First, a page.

US elections and foreign policy


US elections and foreign policy

The election in the U.S. is usually on domestic politics but the world is also watching and the foreign policy debates in the U.S. continue to grow increasingly shocking to the rest of the world

A few weeks ago in this column I wrote a piece about how this presidential election may be cited by “declinists” as an argument in favor of the “American decline.” Since the beginning of the election cycle, the tone and level of debate during the primaries generated a significant image problem for the U.S. around the world. As I have mentioned multiple times, the statements by presidential candidate hopefuls in regards to the Muslims, immigrants, their insults to U.S. allies and their proposals to resolve several serious crises of the U.S. raised question marks about the U.S. credibility, standing and prestige around the world.

As the primaries are over many hoped that now is the real time for the candidates to be more serious about the policies in regards to the key areas. So far, in the first two presidential debates we are increasingly witnessing the reverse. With three weeks to go until the Nov. 8 elections in the U.S., so far the candidates have failed to underline their potential policies in regards to key foreign and security policies. Analysts are trying to dig down in order to figure out what can be the potential policies of these two candidates, since their discourse in regards to these issues so far seems less than promising.

For instance, in regards to the fight against Daish, which is considered the most significant security issue for the international community at this point, the candidates during their debates and speeches have expressed extremely controversial things. In his speeches, Donald Trump promised to bomb Daish and destroy one of the most barbaric terrorist organizations in the world, whereas his earlier plan was to stop Muslims from entering the U.S.

On the other hand, Hillary Clinton has proposed an increase in military assistance to the PKK’s Syrian offshoot the Democratic Union Party (YPG) as if it were the only way to deal with this ominous threat. Of course, Donald Trump also criticized Clinton for listing the steps that she will follow in regards to the fight against Daish on her website, meaning that he has an undisclosed plan to fight against Daish. Because of the tone of debates, there is not much chance for moderators to direct follow up questions at candidates in regards to the specifics of their policy proposals. For example, can an army, an insurgency or a terrorist organization be defeated by constantly bombing them? To what extent should a terrorist organization be utilized against another terrorist organization in a failed state? What will be the role of the U.S. allies?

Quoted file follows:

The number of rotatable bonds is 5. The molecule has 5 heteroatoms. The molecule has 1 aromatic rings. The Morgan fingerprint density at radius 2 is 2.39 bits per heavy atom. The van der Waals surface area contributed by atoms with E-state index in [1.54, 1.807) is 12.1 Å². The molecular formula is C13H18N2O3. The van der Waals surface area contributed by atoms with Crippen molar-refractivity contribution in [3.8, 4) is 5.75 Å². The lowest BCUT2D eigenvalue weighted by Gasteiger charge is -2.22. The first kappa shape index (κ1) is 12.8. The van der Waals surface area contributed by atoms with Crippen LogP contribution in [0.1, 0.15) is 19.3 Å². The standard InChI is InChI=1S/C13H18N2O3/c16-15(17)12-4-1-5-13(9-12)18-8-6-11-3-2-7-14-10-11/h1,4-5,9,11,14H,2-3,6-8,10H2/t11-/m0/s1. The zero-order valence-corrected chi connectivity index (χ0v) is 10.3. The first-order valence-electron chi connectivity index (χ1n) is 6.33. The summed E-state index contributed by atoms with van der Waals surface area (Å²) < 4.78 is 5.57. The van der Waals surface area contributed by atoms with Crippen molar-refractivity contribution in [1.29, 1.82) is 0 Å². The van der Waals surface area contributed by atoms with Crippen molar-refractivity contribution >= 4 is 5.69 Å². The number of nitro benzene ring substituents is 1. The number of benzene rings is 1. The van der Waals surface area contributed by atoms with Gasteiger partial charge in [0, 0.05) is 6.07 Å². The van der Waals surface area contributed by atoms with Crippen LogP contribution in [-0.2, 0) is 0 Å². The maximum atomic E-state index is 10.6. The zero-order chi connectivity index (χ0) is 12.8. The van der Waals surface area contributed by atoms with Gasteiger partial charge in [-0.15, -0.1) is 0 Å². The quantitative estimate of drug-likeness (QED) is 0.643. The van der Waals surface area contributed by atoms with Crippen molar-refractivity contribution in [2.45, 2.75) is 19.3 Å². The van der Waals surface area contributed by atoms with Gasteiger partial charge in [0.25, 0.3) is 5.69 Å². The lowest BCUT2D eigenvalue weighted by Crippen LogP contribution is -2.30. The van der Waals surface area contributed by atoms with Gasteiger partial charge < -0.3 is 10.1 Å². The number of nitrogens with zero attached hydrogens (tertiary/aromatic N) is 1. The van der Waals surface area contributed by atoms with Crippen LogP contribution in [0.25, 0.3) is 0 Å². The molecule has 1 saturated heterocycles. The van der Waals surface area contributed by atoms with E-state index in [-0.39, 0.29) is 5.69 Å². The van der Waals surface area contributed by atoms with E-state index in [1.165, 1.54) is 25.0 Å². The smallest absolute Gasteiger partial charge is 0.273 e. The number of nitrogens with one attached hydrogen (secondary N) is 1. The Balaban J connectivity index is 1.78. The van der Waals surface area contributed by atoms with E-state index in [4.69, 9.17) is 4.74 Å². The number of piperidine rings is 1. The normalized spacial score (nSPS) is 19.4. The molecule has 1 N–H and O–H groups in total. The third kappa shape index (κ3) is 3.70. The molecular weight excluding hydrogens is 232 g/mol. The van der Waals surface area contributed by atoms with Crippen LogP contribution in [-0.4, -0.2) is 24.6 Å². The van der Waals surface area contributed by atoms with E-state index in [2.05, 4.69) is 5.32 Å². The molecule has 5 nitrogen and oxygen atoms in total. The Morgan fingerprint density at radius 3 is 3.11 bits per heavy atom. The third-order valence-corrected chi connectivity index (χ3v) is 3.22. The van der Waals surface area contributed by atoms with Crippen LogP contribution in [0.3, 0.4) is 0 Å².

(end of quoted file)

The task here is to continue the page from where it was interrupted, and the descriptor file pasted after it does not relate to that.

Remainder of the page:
In a second significant security issue; namely cyber security, there is a significant amount of controversial statements and actions. Donald Trump’s statement about Russia hacking the emails of the DNC staff still lingers as one of the most controversial statements that a candidate has mentioned during this election. Following the leak of the emails of senior officials among the Clinton campaign, there are now an increasing number of reports about the “Russian connection” in regards to the latest leaks. Some Clinton advisers are already insinuating that the Trump campaign knew about the leaks beforehand. In the meantime, there are also still lingering questions about the email servers of Hillary Clinton and if this was a significant violation or not. Trump’s statement that Clinton should “go to jail” over the scandal further fuels the debate. However, so far the candidates have not mentioned how they would fight against the issue of cybersecurity?

The same form of ambivalence or disinterest is present regarding serious security crises as well. There has not been much discussion about the future of U.S.-China relations – other than some polemics like the relationship with NATO and U.S. allies, the position about the proliferation and the humanitarian crises in different parts of the world. Yes, the election in the U.S. is usually on domestic politics but the world is also watching and the foreign policy debates in the U.S. continue to grow increasingly shocking to the rest of the world.

*Kiliç Buğra Kanat is the Research Director at the SETA Foundation at Washington DC. He is also an Assistant Professor of Political Science at Penn State University, Erie. He is also a columnist at Daily Sabah Turkish newspaper.

(Published in Daily Sabah on Sunday, Oct. 1, 2016)